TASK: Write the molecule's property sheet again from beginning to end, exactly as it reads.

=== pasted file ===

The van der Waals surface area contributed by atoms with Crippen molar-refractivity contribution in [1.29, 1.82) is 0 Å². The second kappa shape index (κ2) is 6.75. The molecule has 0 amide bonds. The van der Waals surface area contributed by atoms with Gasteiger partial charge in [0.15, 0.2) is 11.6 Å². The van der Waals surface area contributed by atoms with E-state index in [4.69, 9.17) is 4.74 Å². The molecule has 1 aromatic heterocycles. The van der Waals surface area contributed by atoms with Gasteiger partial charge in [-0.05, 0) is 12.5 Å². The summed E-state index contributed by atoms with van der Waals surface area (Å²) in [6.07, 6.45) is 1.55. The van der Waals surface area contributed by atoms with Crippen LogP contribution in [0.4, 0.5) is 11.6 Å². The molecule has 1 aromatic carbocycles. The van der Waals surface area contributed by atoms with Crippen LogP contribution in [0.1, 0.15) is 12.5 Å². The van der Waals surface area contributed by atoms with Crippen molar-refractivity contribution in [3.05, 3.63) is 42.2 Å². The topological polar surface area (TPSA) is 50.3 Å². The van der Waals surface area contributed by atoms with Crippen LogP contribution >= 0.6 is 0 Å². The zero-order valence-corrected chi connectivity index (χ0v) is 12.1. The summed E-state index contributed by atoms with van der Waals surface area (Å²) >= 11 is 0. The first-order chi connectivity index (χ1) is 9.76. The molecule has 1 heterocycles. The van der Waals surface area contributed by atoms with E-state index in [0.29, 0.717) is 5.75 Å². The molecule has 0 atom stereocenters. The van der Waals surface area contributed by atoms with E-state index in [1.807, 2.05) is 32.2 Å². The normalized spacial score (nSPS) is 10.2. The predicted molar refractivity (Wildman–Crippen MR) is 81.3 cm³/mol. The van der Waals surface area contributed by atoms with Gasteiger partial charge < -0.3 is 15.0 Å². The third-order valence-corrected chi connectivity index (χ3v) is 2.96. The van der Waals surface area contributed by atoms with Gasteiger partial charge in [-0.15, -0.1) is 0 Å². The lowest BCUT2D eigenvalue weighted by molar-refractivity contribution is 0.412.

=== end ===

The van der Waals surface area contributed by atoms with Crippen molar-refractivity contribution in [1.29, 1.82) is 0 Å². The second kappa shape index (κ2) is 6.75. The molecule has 0 amide bonds. The van der Waals surface area contributed by atoms with Gasteiger partial charge in [0.15, 0.2) is 11.6 Å². The van der Waals surface area contributed by atoms with E-state index in [4.69, 9.17) is 4.74 Å². The molecule has 1 aromatic heterocycles. The van der Waals surface area contributed by atoms with Gasteiger partial charge in [-0.05, 0) is 12.5 Å². The summed E-state index contributed by atoms with van der Waals surface area (Å²) in [6.07, 6.45) is 1.55. The van der Waals surface area contributed by atoms with Crippen LogP contribution in [0.4, 0.5) is 11.6 Å². The molecule has 1 aromatic carbocycles. The van der Waals surface area contributed by atoms with Crippen LogP contribution in [0.1, 0.15) is 12.5 Å². The van der Waals surface area contributed by atoms with Crippen molar-refractivity contribution in [3.05, 3.63) is 42.2 Å². The topological polar surface area (TPSA) is 50.3 Å². The van der Waals surface area contributed by atoms with Crippen LogP contribution >= 0.6 is 0 Å². The zero-order valence-corrected chi connectivity index (χ0v) is 12.1. The summed E-state index contributed by atoms with van der Waals surface area (Å²) >= 11 is 0. The first-order chi connectivity index (χ1) is 9.76. The molecule has 1 heterocycles. The van der Waals surface area contributed by atoms with E-state index in [0.29, 0.717) is 5.75 Å². The molecule has 0 atom stereocenters. The van der Waals surface area contributed by atoms with E-state index in [1.807, 2.05) is 32.2 Å². The normalized spacial score (nSPS) is 10.2. The predicted molar refractivity (Wildman–Crippen MR) is 81.3 cm³/mol. The van der Waals surface area contributed by atoms with Gasteiger partial charge < -0.3 is 15.0 Å². The third-order valence-corrected chi connectivity index (χ3v) is 2.96. The van der Waals surface area contributed by atoms with Gasteiger partial charge in [-0.15, -0.1) is 0 Å². The lowest BCUT2D eigenvalue weighted by molar-refractivity contribution is 0.412.